Bach’s study, which appeared in the New England Journal of Medicine in 2004, found that the vast majority of visits by black patients–80 percent–were made to a small group of physicians–22 percent of all those in the study. These physicians were less likely to have passed a demanding certification exam in their specialty than the physicians treating white patients. They were more likely to answer “not always” when asked whether they had access to high-quality colleague-specialists, such as cardiologists or gastroenterologists, to whom they could refer their patients, or to non-emergency hospital services, diagnostic imaging, and ancillary services, such as home health aid.
Along the same lines was a 2002 study by researchers at the Harvard School of Public Health. The study found that physicians working for Medicare managed-care plans in which black patients were heavily enrolled provided lower-quality care to all patients, regardless of race. Specifically, their patients were less likely to receive the four clinical services the authors measured–mammography, eye exam for diabetics, beta-blocker after myocardial infarction, and follow-up after hospitalization for mental illness.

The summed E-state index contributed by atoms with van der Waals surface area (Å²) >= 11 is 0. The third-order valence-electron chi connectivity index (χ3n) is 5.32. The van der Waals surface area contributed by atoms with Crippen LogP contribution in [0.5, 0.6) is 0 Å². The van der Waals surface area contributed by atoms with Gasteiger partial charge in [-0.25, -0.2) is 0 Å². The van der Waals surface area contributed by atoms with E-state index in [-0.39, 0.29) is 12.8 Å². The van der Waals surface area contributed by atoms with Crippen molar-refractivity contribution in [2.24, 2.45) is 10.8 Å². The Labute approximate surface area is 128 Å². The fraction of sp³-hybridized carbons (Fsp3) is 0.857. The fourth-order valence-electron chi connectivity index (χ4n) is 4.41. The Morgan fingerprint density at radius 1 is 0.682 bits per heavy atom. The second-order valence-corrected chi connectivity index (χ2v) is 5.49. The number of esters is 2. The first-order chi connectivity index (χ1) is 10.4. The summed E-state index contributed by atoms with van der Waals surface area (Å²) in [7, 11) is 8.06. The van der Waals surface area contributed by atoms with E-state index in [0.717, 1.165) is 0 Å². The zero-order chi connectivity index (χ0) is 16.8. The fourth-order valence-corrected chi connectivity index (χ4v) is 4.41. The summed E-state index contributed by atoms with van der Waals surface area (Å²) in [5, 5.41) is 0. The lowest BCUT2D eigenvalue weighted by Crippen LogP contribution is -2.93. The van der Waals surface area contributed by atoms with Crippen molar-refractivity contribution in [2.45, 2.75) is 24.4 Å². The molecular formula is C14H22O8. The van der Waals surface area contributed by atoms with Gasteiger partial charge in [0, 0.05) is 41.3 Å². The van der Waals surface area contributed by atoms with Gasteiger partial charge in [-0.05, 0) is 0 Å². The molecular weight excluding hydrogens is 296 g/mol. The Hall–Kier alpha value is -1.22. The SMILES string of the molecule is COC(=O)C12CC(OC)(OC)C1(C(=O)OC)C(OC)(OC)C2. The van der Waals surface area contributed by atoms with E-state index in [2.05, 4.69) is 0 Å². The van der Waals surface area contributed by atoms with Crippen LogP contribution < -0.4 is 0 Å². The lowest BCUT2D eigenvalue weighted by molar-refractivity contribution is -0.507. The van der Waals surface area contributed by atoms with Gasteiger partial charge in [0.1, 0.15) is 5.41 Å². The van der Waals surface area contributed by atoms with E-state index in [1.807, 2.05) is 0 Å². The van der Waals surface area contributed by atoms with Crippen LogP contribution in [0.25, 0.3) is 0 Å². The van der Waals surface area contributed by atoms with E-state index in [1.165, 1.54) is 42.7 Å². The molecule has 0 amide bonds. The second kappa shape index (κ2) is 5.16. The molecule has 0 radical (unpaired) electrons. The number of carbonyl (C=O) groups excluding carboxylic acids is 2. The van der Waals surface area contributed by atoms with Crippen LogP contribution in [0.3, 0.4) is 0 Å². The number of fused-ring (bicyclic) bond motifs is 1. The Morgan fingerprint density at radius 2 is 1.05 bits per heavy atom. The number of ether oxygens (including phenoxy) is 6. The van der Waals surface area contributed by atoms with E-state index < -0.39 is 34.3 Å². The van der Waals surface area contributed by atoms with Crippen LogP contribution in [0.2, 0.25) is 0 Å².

Similarly, a team at the Center for Studying Health System Change in Washington, D.C., assessed the abilities of a random sample of physicians to obtain medically necessary services for their patients. According to the survey, black physicians were more likely to report difficulties admitting patients to hospitals than white physicians, and Hispanic physicians were more likely to report having a poor specialty-referral network than white physicians (is this racism on the part of hospitals?).
The second important factor in treatment disparities is that access to quality care, irrespective of the race of the patient, is tied to geography. With most health care delivered locally–and with racial and ethnic groups not evenly scattered about the country–it is imperative that researchers account for geography in evaluations of health disparities. When they do, they discover that geographic residence often explains race-related differences in treatment better than even income or education.
Consider the effects of location on health disparities in infant mortality rates. Jeannette Rogowski and colleagues at Rand used the rich Vermont-Oxford network dataset to examine the effects of hospital quality on the mortality rates of very low-birthweight babies, controlling for condition of the baby at birth as well as other characteristics such as gestational age, race, method of delivery, birth defects, and prenatal care. The authors found that black and white babies were not delivered at the same kinds of hospitals. Black babies were significantly more likely to be born in government-run hospitals that served a relatively high proportion of Medicaid patients, and where doctors spent less time with patients, mostly due to high patient volume. Further, the hospitals where black babies were born were significantly less likely to have neonatal intensive care units or to perform neonatal cardiac surgery.